The “objective nature of the objects of action” includes that of the working class itself.
. Such misapprehension of revolutionary Marxism as voluntarism has been commonplace. Rosa Luxemburg’s biographer, the political scientist J. P. Nettl, in the essay “The German Social Democratic Party 1890–1914 as Political Model” (in Past and Present 30 [April 1965], 65–95), addressed this issue as follows:
Rosa Luxemburg was emphatically not an anarchist and went out of her way to distinguish between “revolutionary gymnastic,” which was “conjured out of the air at will,” and her own policy (see her 1906 pamphlet on The Mass Strike, the Political Party and the Trade Unions). . . . [Later Communist historians have burdened her] with the concept of spontaneity. . . . [But her’s] was a dynamic, dialectic doctrine; organization and action revived each other and made each other grow. . . . It may well be that there were underlying similarities to anarchism, insofar as any doctrine of action resembles any other. A wind of action and movement was blowing strongly around the edges of European culture at the time, both in art and literature as well as in the more political context of Sorel and the Italian Futurists. . . . [But] most important of all, Rosa Luxemburg specifically drew on a Russian experience [of the 1905 Revolution] which differed sharply from the intellectual individualism of Bakunin, [Domela-]Nieuwenhuis and contemporary anarchism. She always emphasized self-discipline as an adjunct to action — the opposite of the doctrine of self-liberation which the Anarchists shared with other European action philosophies. (88–89)
The German Left evolved a special theory of action. . . . Where the German Left emphasized action against organization, Lenin preached organization as a means to action. But action was common to both — and it was this emphasis on action which finally brought the German Left and the Russian Bolsheviks into the same camp in spite of so many serious disagreements. In her review of the Bolshevik revolution, written in September 1918, Rosa Luxemburg singled out this commitment to action for particular praise. Here she saw a strong sympathetic echo to her own ideas, and analyzed it precisely in her own terms:
“With . . . the seizure of power and the carrying forward of the revolution the Bolsheviks have solved the famous question of a ‘popular majority’ which has so long oppressed the German Social Democrats . . . not through a majority to a revolutionary tactic, but through a revolutionary tactic to a majority” (The Russian Revolution)
With action as the cause and not the consequence of mass support, she saw the Bolsheviks applying her ideas in practice — and incidentally provides us with clear evidence as to what she meant when she spoke of majority and masses. In spite of other severe criticisms of Bolshevik policy, it was this solution of the problem by the Bolsheviks which definitely ensured them the support of the German Left. (91–92)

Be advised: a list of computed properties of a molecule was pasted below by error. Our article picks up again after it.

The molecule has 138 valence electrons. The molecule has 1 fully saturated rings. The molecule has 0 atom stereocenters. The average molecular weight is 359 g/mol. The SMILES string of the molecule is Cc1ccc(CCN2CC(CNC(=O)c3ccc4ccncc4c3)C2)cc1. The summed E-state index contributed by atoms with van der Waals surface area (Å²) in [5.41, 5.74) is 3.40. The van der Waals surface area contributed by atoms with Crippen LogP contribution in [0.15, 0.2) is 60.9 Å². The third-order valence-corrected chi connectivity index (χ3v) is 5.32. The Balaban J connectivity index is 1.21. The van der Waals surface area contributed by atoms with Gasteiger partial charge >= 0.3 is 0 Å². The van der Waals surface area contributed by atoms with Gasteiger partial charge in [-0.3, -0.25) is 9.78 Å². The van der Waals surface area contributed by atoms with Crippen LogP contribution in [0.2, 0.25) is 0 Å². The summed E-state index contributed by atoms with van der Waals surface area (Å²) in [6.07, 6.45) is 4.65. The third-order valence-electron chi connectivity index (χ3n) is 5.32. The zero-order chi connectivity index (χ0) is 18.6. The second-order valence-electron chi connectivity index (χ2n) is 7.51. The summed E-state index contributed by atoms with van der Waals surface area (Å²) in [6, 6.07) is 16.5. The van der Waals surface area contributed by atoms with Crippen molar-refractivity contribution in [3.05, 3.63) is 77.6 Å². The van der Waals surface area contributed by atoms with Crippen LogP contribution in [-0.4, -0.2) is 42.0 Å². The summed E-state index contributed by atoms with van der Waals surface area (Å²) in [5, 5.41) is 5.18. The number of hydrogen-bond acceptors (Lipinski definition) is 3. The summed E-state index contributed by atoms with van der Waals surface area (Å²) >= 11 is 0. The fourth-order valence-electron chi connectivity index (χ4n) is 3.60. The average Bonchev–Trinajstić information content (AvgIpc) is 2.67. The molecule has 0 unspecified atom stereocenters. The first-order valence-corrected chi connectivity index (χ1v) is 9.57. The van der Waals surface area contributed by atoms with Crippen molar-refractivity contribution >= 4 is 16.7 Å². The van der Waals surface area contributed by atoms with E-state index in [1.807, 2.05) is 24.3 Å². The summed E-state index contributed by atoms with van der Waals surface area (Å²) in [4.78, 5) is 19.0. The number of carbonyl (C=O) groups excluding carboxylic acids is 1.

The possibilities adumbrated by modern sociology have not yet been adequately exploited in the study of political organizations, dynamics, relationships. Especially the dynamics; most pictures of change are “moving pictures,” which means that they are no more than “a composition of immobilities . . . a position, then a new position, etc., ad infinitum” (Henri Bergson). The problem troubled Talcott Parsons among others, just as it long ago troubled Rosa Luxemburg. (95)
This was what Lukács, following Lenin and Luxemburg, meant by the problem of “reification.”
. As Lukács put it in the Preface (1922) to History and Class Consciousness,
I should perhaps point out to the reader unfamiliar with dialectics one difficulty inherent in the nature of dialectical method relating to the definition of concepts and terminology. It is of the essence of dialectical method that concepts which are false in their abstract one-sidedness are later transcended (zur Aufhebung gelangen). The process of transcendence makes it inevitable that we should operate with these one-sided, abstract and false concepts. These concepts acquire their true meaning less by definition than by their function as aspects that are then transcended in the totality. Moreover, it is even more difficult to establish fixed meanings for concepts in Marx’s improved version of the dialectic than in the Hegelian original. For if concepts are only the intellectual forms of historical realities then these forms, one-sided, abstract and false as they are, belong to the true unity as genuine aspects of it. Hegel’s statements about this problem of terminology in the preface to the Phenomenology are thus even more true than Hegel himself realized when he said: “Just as the expressions ‘unity of subject and object’, of ‘finite and infinite’, of ‘being and thought’, etc., have the drawback that ‘object’ and ‘subject’ bear the same meaning as when they exist outside that unity, so that within the unity they mean something other than is implied by their expression: so, too, falsehood is not, qua false, any longer a moment of truth.” In the pure historicization of the dialectic this statement receives yet another twist: in so far as the “false” is an aspect of the “true” it is both “false” and “non-false.” When the professional demolishers of Marx criticize his “lack of conceptual rigor” and his use of “image” rather than “definitions,” etc., they cut as sorry a figure as did Schopenhauer when he tried to expose Hegel’s “logical howlers” in his Hegel critique. All that is proved is their total inability to grasp even the ABC of the dialectical method. The logical conclusion for the dialectician to draw from this failure is not that he is faced with a conflict between different scientific methods, but that he is in the presence of a social phenomenon and that by conceiving it as a socio-historical phenomenon he can at once refute it and transcend it dialectically. (xlvi–xlvii)